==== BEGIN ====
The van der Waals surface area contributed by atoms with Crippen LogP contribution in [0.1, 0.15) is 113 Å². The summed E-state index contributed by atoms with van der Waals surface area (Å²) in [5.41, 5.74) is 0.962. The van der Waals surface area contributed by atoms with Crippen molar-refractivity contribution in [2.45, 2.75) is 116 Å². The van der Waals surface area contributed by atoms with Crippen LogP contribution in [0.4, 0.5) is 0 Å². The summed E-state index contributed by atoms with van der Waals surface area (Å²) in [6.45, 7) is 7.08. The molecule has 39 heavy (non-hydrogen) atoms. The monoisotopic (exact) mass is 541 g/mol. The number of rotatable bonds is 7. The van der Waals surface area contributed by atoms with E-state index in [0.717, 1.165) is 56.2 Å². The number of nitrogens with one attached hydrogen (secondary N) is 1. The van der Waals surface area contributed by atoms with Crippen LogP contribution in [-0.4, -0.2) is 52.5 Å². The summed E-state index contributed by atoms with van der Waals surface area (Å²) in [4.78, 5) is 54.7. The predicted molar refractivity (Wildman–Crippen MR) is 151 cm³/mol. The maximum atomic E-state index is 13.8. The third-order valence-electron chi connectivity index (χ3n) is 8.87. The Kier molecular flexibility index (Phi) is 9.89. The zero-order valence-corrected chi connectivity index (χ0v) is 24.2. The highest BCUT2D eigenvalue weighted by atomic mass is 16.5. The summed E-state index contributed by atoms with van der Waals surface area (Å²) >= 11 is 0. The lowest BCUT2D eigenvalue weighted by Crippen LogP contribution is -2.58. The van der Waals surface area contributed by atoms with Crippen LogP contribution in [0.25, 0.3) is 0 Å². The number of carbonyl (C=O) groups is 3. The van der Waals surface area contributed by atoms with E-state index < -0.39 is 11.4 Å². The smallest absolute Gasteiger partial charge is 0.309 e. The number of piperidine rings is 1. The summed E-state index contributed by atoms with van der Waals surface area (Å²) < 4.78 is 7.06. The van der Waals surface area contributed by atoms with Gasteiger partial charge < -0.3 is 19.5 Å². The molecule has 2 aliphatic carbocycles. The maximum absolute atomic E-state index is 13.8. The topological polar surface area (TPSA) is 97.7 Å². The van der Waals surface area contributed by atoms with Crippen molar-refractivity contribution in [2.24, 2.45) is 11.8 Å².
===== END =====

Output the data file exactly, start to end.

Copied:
The van der Waals surface area contributed by atoms with Crippen LogP contribution in [0.1, 0.15) is 113 Å². The summed E-state index contributed by atoms with van der Waals surface area (Å²) in [5.41, 5.74) is 0.962. The van der Waals surface area contributed by atoms with Crippen molar-refractivity contribution in [2.45, 2.75) is 116 Å². The van der Waals surface area contributed by atoms with Crippen LogP contribution in [0.4, 0.5) is 0 Å². The summed E-state index contributed by atoms with van der Waals surface area (Å²) in [6.45, 7) is 7.08. The molecule has 39 heavy (non-hydrogen) atoms. The monoisotopic (exact) mass is 541 g/mol. The number of rotatable bonds is 7. The van der Waals surface area contributed by atoms with E-state index in [0.717, 1.165) is 56.2 Å². The number of nitrogens with one attached hydrogen (secondary N) is 1. The van der Waals surface area contributed by atoms with Crippen LogP contribution in [-0.4, -0.2) is 52.5 Å². The summed E-state index contributed by atoms with van der Waals surface area (Å²) in [4.78, 5) is 54.7. The predicted molar refractivity (Wildman–Crippen MR) is 151 cm³/mol. The maximum atomic E-state index is 13.8. The third-order valence-electron chi connectivity index (χ3n) is 8.87. The Kier molecular flexibility index (Phi) is 9.89. The zero-order valence-corrected chi connectivity index (χ0v) is 24.2. The highest BCUT2D eigenvalue weighted by atomic mass is 16.5. The summed E-state index contributed by atoms with van der Waals surface area (Å²) >= 11 is 0. The lowest BCUT2D eigenvalue weighted by Crippen LogP contribution is -2.58. The van der Waals surface area contributed by atoms with Crippen LogP contribution in [0.25, 0.3) is 0 Å². The number of carbonyl (C=O) groups is 3. The van der Waals surface area contributed by atoms with E-state index < -0.39 is 11.4 Å². The smallest absolute Gasteiger partial charge is 0.309 e. The number of piperidine rings is 1. The summed E-state index contributed by atoms with van der Waals surface area (Å²) < 4.78 is 7.06. The van der Waals surface area contributed by atoms with Gasteiger partial charge < -0.3 is 19.5 Å². The molecule has 2 aliphatic carbocycles. The maximum absolute atomic E-state index is 13.8. The topological polar surface area (TPSA) is 97.7 Å². The van der Waals surface area contributed by atoms with Crippen molar-refractivity contribution in [2.24, 2.45) is 11.8 Å².